On March 31 in front of the Kyoto JR Station (in Kyoto City), Minister of the Environment Hosono appealed for accepting the disaster debris in Kyoto. He was flanked by other officials including Keiji Yamada, governor of Kyoto. The minister called to the crowd, "Please think about Miyagi and Iwate, not just about yourselves." But residents opposing the debris acceptance surrounded him, and he had to cancel the distribution of the [promotional] fliers.
It was a street event rolled out by the Ministry of the Environment, "Disaster Debris Disposal Project, by Joining Hands". It started in Tokyo on March 11, and this Kyoto event is the 5th event, and the first in Kansai Region. Citizens held up signs that said "We are against the wide-area disposal" "Debris, No" [in Kyoto dialect], and shouted "Go back" and "Protect children". 同行していた同省職員が「今までにない反対派の数だった」という騒動になったが、細野環境相は終了後、「諦めることはできないので、できるだけ多くの地域で受け入れていただけるよう（広域処理を）前進させていきたい」とやや疲れた表情で話した。
An official at the Ministry of the Environment who accompanied the Minister admitted, "This was an unprecedented number of protesters." Minister Hosono spoke after the event, looking a bit tired. "I cannot give up. I want to proceed on the wide-area disposal, so I hope to persuade as many locations as possible."
It was not just a number of people against it that was unprecedented; ordinary citizens shouting down the minister of the national government and other politicians was unprecedented.
If I strictly translate what Yomiuri called "反対派", it is "opposing faction", as if this was an organized movement by an established/existing organization. From what I saw, the only "organized" movement was those few men holding up signs that said "Kizuna (ties that bind)", "Let's promote wide-area disposal", with characters neatly printed.
To view the Kyoto residents shouting down the politicians including Hosono, chanting "go back, go back", or "protect children", go to my previous post.
Hosono and his officials are right now in Kyoto, trying to persuade Kyoto residents that they have to accept disaster debris, and the protesters want to have none of that. Hosono has to shout to be heard over the ruckus.
He's trying to appeal to the people in Kyoto by showing some craft piece made by a Miyagi elementary school child. "Do you think this is contaminated? Do you?"
At about 7 minutes into the video: No.3 guy at Ministry of the Environment (politician) starts to speak, appealing to the small crowd at Kyoto Station how important it is to help out the people in the disaster affected area whose towns are still buried under the mountain of debris. "See this photo?" he says.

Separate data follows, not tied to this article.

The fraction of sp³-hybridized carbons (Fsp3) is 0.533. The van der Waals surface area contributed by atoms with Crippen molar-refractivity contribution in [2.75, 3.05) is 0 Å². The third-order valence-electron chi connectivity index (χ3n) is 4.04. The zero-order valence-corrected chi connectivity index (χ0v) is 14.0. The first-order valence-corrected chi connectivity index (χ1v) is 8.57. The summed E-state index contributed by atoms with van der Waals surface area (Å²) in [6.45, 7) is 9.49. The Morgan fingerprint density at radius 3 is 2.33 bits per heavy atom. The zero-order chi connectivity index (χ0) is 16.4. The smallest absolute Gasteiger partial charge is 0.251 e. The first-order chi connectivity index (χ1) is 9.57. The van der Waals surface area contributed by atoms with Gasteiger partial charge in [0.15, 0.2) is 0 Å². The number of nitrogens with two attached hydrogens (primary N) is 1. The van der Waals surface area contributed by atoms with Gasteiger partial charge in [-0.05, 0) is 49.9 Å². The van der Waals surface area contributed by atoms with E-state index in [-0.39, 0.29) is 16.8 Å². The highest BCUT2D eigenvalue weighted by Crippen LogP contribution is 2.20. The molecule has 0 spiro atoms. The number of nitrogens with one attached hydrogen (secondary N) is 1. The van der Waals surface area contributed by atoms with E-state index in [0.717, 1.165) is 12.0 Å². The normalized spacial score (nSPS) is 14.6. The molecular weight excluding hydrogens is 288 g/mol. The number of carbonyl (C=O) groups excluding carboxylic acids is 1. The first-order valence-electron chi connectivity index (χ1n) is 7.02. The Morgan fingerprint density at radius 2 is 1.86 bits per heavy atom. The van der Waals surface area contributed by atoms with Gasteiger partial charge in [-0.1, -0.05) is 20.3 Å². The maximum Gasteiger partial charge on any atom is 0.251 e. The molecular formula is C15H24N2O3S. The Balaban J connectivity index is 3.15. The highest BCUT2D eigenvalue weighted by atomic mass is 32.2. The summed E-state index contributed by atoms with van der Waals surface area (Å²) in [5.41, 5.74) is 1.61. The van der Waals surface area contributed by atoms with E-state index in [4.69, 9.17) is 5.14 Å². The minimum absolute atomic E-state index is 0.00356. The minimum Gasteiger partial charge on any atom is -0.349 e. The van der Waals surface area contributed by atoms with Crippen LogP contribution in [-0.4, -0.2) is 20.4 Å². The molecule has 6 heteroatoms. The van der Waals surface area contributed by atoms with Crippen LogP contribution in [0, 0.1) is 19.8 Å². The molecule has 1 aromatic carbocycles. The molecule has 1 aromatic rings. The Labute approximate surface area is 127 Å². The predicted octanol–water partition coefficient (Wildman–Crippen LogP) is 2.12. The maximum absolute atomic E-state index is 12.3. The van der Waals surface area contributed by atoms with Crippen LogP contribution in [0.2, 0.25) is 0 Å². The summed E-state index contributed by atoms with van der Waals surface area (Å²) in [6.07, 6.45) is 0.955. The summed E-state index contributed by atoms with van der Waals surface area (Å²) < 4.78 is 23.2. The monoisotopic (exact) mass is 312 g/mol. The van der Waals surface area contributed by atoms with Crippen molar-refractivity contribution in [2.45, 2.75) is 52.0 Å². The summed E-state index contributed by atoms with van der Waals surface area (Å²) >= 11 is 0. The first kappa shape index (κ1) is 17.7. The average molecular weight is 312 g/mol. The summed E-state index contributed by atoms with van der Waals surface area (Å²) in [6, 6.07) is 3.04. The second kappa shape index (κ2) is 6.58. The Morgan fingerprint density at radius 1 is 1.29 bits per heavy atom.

Shouting starts about 8 minutes. "We're against it!" (Hantai!)
At 8:55, you see two guys in bright green vests holding up signs that says "Kizuna". How much more blatant can you get, to show you are the Ministry's shills?
At 11:30, Goshi Hosono, Minister of the Environment, takes the stage. He is immediately being shouted down by angry crowd. He has to change the microphone to be heard above the shouting.
At 16:00, Hosono desperately grabs a craft piece made by an elementary school kid in the disaster affected area, and tries to tell the angry audience "Do you think this is contaminated? Do you?" People keep shouting at him, "Kaere, Kaere (Go back, go back)".At 23:00, Governor of Kyoto takes the stage. People keep shouting him down.
At 27:40, Fukuyama, DPJ politician from Kyoto and advisor to then-Prime Minister Kan when the disaster struck, takes the stage. People keep shouting "Go back, go back". Fukuyama pleads with them that he is from Kyoto, and he comes back here. People keep shouting "Go back, go back".
People are telling him to go back to where he belongs, which is the center of the central government who wants Kyoto to accept and burn debris.
At 32:00 Fukuyama resorts to citing "democracy" as the reason why these protesters should quietly listens to him. People keep shouting "Go back, Go back".
That was rich. "Democracy". Was it a democracy to simply decide to spread the disaster debris all over Japan without even asking people?
Good for Kyoto people. I've never seen anything like this where people refuse to quietly listen to a politician, and instead they shout them down.
I am surprised that they didn't call in the police, but as Iwakami's IWJ was there netcasting live, that would have really made the already ugly scene for the Ministry of the Environment even uglier.
There is ZERO coverage of this incident in the national newspapers, not even in their local Kyoto versions. All there are in the local versions of the national papers is how eager and willing and ready Kyoto is to accept and burn the disaster debris.